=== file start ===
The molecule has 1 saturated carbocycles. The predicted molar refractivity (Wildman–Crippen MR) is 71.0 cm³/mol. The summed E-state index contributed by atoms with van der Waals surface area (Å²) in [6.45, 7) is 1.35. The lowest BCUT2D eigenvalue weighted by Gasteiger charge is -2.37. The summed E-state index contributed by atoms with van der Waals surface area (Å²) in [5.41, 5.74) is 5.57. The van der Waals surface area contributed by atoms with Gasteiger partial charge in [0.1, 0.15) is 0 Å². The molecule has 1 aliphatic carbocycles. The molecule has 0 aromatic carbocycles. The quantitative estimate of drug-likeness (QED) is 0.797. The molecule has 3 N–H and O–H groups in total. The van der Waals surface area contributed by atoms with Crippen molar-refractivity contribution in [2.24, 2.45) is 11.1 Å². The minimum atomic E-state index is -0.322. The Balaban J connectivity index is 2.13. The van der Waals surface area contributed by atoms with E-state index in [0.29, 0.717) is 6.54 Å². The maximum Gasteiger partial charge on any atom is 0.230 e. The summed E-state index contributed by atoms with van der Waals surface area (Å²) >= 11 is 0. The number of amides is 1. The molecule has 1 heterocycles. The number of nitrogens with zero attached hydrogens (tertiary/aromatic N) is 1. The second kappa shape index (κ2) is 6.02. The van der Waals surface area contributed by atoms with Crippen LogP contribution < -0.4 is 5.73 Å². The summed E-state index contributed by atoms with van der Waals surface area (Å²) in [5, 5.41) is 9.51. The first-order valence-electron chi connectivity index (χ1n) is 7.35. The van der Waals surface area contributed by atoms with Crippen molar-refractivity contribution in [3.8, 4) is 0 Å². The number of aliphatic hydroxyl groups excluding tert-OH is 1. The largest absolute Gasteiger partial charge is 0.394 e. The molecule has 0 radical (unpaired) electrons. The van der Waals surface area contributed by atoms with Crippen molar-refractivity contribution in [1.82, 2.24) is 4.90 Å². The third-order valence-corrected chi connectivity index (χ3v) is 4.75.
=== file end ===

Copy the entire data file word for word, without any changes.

The molecule has 1 saturated carbocycles. The predicted molar refractivity (Wildman–Crippen MR) is 71.0 cm³/mol. The summed E-state index contributed by atoms with van der Waals surface area (Å²) in [6.45, 7) is 1.35. The lowest BCUT2D eigenvalue weighted by Gasteiger charge is -2.37. The summed E-state index contributed by atoms with van der Waals surface area (Å²) in [5.41, 5.74) is 5.57. The van der Waals surface area contributed by atoms with Gasteiger partial charge in [0.1, 0.15) is 0 Å². The molecule has 1 aliphatic carbocycles. The molecule has 0 aromatic carbocycles. The quantitative estimate of drug-likeness (QED) is 0.797. The molecule has 3 N–H and O–H groups in total. The van der Waals surface area contributed by atoms with Crippen molar-refractivity contribution in [2.24, 2.45) is 11.1 Å². The minimum atomic E-state index is -0.322. The Balaban J connectivity index is 2.13. The van der Waals surface area contributed by atoms with E-state index in [0.29, 0.717) is 6.54 Å². The maximum Gasteiger partial charge on any atom is 0.230 e. The summed E-state index contributed by atoms with van der Waals surface area (Å²) >= 11 is 0. The number of amides is 1. The molecule has 1 heterocycles. The number of nitrogens with zero attached hydrogens (tertiary/aromatic N) is 1. The second kappa shape index (κ2) is 6.02. The van der Waals surface area contributed by atoms with Crippen LogP contribution < -0.4 is 5.73 Å². The summed E-state index contributed by atoms with van der Waals surface area (Å²) in [5, 5.41) is 9.51. The first-order valence-electron chi connectivity index (χ1n) is 7.35. The van der Waals surface area contributed by atoms with Crippen molar-refractivity contribution in [3.8, 4) is 0 Å². The number of aliphatic hydroxyl groups excluding tert-OH is 1. The largest absolute Gasteiger partial charge is 0.394 e. The molecule has 0 radical (unpaired) electrons. The van der Waals surface area contributed by atoms with Crippen molar-refractivity contribution in [1.82, 2.24) is 4.90 Å². The third-order valence-corrected chi connectivity index (χ3v) is 4.75.